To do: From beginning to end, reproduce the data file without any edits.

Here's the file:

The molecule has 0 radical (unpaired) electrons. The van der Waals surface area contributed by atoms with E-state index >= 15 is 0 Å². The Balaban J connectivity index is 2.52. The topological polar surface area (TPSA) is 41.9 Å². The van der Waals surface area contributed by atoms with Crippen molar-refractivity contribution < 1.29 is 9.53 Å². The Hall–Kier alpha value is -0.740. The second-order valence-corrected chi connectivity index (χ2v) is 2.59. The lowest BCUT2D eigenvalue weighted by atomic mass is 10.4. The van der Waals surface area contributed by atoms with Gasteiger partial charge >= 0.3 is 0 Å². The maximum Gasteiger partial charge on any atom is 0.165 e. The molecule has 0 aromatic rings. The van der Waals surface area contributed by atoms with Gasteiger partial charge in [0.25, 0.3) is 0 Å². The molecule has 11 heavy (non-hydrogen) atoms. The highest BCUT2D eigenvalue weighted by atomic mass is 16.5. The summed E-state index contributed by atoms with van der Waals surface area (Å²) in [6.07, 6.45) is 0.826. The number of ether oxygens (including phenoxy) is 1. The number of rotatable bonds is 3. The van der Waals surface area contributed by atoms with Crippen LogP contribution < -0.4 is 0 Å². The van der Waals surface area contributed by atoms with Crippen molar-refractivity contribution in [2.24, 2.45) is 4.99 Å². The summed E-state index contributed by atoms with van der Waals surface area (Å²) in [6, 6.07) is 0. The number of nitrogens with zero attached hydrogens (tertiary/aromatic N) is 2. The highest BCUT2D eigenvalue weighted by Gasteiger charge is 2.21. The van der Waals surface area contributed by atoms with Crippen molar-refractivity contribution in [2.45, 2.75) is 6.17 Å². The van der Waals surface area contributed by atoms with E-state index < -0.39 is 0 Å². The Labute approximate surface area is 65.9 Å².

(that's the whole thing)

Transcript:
The molecule has 0 radical (unpaired) electrons. The van der Waals surface area contributed by atoms with E-state index >= 15 is 0 Å². The Balaban J connectivity index is 2.52. The topological polar surface area (TPSA) is 41.9 Å². The van der Waals surface area contributed by atoms with Crippen molar-refractivity contribution < 1.29 is 9.53 Å². The Hall–Kier alpha value is -0.740. The second-order valence-corrected chi connectivity index (χ2v) is 2.59. The lowest BCUT2D eigenvalue weighted by atomic mass is 10.4. The van der Waals surface area contributed by atoms with Gasteiger partial charge >= 0.3 is 0 Å². The maximum Gasteiger partial charge on any atom is 0.165 e. The molecule has 0 aromatic rings. The van der Waals surface area contributed by atoms with Gasteiger partial charge in [0.25, 0.3) is 0 Å². The molecule has 11 heavy (non-hydrogen) atoms. The highest BCUT2D eigenvalue weighted by atomic mass is 16.5. The summed E-state index contributed by atoms with van der Waals surface area (Å²) in [6.07, 6.45) is 0.826. The number of ether oxygens (including phenoxy) is 1. The number of rotatable bonds is 3. The van der Waals surface area contributed by atoms with Crippen LogP contribution < -0.4 is 0 Å². The van der Waals surface area contributed by atoms with Crippen molar-refractivity contribution in [2.24, 2.45) is 4.99 Å². The summed E-state index contributed by atoms with van der Waals surface area (Å²) in [6, 6.07) is 0. The number of nitrogens with zero attached hydrogens (tertiary/aromatic N) is 2. The highest BCUT2D eigenvalue weighted by Gasteiger charge is 2.21. The van der Waals surface area contributed by atoms with Crippen molar-refractivity contribution in [2.45, 2.75) is 6.17 Å². The van der Waals surface area contributed by atoms with E-state index < -0.39 is 0 Å². The Labute approximate surface area is 65.9 Å².